One of the advantages to not being a mainstream published author yet is that I have no expectations to meet except those I put on myself. No deadlines, no commissioned work, no genre I’m expected to write in or series I need to complete. I can experiment and dip in and out of work as I feel fit. I can wait for the Muse to descend.
Except that being a naturally disorganised person, this tends to leave me fumbling around blindly rather than flowing freely as I’d like to imagine. I flit from one idea to another and when I go through a patch (as I am at the minute) where I have several ideas jostling for attention I panic and let a sort of fog cover the mess in my head. That way I can have the satisfaction of knowing I do have lots of ideas but not actually the mess they’re creating by fighting amongst themselves. Oh, and it means I get virtually no decent writing done. Simply because I’m flitting around the edges of the fog and not getting stuck in.
This isn’t necessarily a bad thing. After all, as I said I have no external expectations to meet. The only person I’m letting down is myself really. But then every now and then I feel irritated with myself and my lack of progress. I’ll either feel confident in my work, a surge of belief in myself that I really can do this if I just stop faffing around and get on, or I feel completely intimidated by my lovely writerly friends who really are getting on with it and having much-deserved success. When that happens I tell myself I can’t be a real writer because if I was I’d be, y’know, writing. What I really need to do is clear the fog.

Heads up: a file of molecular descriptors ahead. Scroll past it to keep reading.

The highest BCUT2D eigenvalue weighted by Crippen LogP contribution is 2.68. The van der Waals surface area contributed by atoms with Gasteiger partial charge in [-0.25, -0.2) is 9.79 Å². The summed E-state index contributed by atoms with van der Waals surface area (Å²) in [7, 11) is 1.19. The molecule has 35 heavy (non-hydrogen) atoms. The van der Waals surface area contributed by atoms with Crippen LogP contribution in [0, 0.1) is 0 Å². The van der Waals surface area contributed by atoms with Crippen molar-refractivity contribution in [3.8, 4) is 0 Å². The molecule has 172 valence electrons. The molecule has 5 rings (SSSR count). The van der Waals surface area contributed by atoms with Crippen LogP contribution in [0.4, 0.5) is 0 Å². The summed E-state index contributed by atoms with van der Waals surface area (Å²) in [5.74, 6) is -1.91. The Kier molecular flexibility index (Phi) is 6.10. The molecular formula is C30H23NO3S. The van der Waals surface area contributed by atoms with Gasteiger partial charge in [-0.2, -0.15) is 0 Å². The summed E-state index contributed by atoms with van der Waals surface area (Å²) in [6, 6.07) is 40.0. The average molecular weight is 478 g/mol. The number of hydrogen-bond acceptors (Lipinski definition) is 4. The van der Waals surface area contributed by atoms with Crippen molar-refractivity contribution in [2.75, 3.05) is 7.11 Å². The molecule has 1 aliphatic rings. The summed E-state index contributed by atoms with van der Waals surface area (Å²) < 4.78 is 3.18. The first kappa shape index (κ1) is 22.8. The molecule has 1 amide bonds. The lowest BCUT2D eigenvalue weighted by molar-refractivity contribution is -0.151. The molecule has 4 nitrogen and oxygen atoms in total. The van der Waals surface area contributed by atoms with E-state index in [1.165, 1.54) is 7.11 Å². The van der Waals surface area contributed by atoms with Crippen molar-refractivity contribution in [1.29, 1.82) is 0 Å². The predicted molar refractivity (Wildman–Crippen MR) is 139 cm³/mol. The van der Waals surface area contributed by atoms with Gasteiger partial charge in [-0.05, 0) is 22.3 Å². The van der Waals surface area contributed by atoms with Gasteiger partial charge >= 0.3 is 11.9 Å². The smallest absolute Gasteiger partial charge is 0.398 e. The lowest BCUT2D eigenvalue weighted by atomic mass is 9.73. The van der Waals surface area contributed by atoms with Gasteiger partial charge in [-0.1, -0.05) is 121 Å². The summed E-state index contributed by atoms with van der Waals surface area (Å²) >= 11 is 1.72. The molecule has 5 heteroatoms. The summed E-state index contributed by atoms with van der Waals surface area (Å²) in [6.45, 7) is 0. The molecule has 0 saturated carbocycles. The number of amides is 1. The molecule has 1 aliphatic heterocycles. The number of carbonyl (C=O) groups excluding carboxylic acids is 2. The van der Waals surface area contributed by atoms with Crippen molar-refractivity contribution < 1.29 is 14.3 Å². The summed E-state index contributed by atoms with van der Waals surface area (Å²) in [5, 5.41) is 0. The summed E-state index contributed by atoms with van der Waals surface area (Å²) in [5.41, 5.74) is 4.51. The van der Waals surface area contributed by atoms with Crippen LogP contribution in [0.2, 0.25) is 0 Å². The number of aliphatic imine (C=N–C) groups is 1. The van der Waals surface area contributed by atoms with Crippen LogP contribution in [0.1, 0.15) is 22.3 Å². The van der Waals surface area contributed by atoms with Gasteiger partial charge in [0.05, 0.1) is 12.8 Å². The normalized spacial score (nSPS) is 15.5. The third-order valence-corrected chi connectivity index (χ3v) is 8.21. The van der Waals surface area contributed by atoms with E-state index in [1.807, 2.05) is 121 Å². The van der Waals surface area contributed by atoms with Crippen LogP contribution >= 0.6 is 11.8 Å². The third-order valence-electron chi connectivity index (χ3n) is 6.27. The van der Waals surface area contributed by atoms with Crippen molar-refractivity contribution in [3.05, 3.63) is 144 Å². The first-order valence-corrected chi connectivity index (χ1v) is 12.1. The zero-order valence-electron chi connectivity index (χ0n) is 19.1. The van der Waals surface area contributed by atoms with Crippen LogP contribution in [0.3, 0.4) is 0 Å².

I had one of those sessions this morning. As simple as getting a notebook and writing down everything that’s bubbling away in my head, then sorting it into current projects, projects to be shelved for now, and projects that are fermenting. I love the fermenting process. It’s how I distinguish between a flash of genius that actually can’t go anywhere and something that I could really do something with. I get the idea, write a quick note to get it down before I forget, and mentally file it. Then as different sparks appear over the few weeks I write those down too and hopefully I get enough to start thinking about characters and plot. I usually start with a character, and maybe a setting then the plot starts to appear. Then I leave the whole thing, don’t touch it as I have other things to work on but as it’s not ‘put away’ it continues to tick away in the background. I’ve got one fermenting at the minute that I love.
The really funny thing? The fermenting idea is always The One. The one I’m going to finish, adore and get a six-figure advance for. You never know.